In the backyard of the house stands a bee hive where about 30,000 honey bees reside. During the warmer months our honey bees fly around and pollinate the local plants and in the winter they huddle together to stay warm. The bees create honey for themselves to eat in the winter and any excess honey will be collected by the house. Although some tenants may jokingly say we have to take the bees for walks everyday, the upkeep of the bees is actually fairly simple. A bucket of sugar water is set outside to supplement pollen as a food source during warm months and dry sugar along with mite protection medicine is provided inside the hive in the winter. When it is nice outside we enjoy watching the busy bees race around the yard.
Our aquaponics system was designed and built by a former tenant. Some main components of our system include: fish tank, grow bed, clay pellet media, siphon, pump, water tank, grow lights, and of course, plants. The system is self-sustaining, all we add is fish food. The fish produce ammonia which then gets pumped into the grow bed. The grow bed contains clay pellet media in which nitrifying bacteria convert the ammonia to nitrite, then to nitrate. This nitrate is then taken up by the plants as nutrients.
The hydroponics system was created by one of our tenants. It is completely made from pvc piping with a wooden frame. This system holds plants in each of the openings within the pipes and the roots hang through the pipes. Water is continuously cycled through the pipes to ensure enough water is getting to the plants. This system uses 95% less water than a typical garden. We add water once a week to account for possible evaporation and nutrients to help the plants flourish! A very low maintenance system with very high reward!
Our Lettuce Grow system was donated to us in the Spring of 2021. This farmstand is a self-watering, self-fertilizing system that can grow plants without soil. This system consists of small planters that are watered continuously with a water system within, therefore using 95% less water than a typical garden. We simply add nutrients, check the pH and add water once a week (because of evaporation) and we have fresh fruits and vegetables in no time. Plus, all the material is made from recycled ocean plastics. If you are interested, use our code FRIEND_181C to get $50 off your Lettuce Grow system!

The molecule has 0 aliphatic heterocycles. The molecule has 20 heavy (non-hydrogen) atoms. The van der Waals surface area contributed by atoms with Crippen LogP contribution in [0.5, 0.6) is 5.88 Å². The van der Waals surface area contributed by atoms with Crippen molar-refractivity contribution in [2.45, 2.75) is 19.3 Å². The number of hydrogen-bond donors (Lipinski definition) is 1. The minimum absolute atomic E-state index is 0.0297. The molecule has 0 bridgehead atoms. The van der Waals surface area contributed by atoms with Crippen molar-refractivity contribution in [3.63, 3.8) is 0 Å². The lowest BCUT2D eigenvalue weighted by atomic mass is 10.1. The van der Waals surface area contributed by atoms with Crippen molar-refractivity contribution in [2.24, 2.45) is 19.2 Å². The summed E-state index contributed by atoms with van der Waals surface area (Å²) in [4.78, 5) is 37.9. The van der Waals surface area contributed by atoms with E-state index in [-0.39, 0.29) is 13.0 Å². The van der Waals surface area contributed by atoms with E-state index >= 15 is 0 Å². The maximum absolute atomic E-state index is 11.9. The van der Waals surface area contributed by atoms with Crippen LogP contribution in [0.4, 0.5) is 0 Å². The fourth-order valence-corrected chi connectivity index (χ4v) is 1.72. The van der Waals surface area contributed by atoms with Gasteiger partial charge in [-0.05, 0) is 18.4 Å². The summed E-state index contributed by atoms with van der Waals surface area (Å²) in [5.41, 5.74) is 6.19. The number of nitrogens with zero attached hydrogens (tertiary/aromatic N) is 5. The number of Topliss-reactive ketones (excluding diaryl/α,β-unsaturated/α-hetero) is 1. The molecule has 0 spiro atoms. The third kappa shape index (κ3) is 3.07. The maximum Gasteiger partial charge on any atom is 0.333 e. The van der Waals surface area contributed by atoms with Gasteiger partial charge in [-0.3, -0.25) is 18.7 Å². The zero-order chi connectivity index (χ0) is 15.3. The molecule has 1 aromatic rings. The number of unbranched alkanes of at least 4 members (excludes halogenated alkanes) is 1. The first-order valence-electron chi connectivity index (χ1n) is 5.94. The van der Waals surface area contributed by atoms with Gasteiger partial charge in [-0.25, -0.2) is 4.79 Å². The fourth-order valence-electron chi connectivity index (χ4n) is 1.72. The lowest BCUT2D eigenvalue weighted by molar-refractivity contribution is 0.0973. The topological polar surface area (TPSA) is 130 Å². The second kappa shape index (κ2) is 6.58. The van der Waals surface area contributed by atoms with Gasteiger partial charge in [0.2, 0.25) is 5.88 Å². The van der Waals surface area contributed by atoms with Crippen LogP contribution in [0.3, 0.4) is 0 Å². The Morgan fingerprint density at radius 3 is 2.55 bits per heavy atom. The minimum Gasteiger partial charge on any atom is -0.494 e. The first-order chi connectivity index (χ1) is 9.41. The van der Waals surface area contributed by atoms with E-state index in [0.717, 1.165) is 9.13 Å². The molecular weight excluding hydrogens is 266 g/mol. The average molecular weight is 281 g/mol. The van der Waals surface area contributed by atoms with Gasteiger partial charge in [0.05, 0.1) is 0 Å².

Our outdoor composting system is the largest composting system at the SDH. This system was designed and built by SDH tenants in the fall of 2017. The bin is sectioned into three parts. The first is the fresh bin, this is where we add our fresh kitchen scraps and yard waste. The center section is the incubation bin, once the scraps in the fresh bin start to break down, we transfer them to the incubation bin where the majority of the chemical and physical breakdown occurs. The third section is called the final product bin, once the contents of the incubation bin are completely broken down, they are transferred to this bin. The contents of this bin are officially fertilizer and can be used directly on a garden or lawn. Common items that can be put into the outdoor compost bin include: fruits & vegetables scraps, egg shells, coffee grounds, cardboard and paper, grass clippings, leaves, and fruit pits. Items that should not go into the compost bin: dairy, meat, bread & pastas, sweets, processed foods, foods cooked in oil, sawdust from treated wood, feces, and fruit stickers. 50%-60% of our daily waste output goes into our compost bin. Our compost typically takes one full year to break down into usable fertilizer. This is due to our long winters which greatly slow down the composting process. Why do we compost? When food scraps are sent to a landfill they do not get the oxygen needed for the microorganisms to survive and properly break down the material. When food breaks down without the presence of oxygen, it releases methane which is 20 times more potent than carbon dioxide.
Even if you don’t have a garden, you can still divert food waste! Our vermicompost was implemented by one of our tenants in the Fall of 2020. Vermicomposting is a small-scale method for sustainably decomposing organic waste materials at home. Worms eat our food scraps and in turn provide us with a great organic fertilizer that can be used in our garden! Vermicompost systems are advantageous because of their small size and versatility in terms of location. They are accessible to many, especially those in urban areas who live in apartments, don't have yards, or are otherwise space-constrained. Providing an alternative to composting that allows an indoor operation, vermicompost systems are a creative and simple way to divert your food waste from landfill and reduce your environmental impact!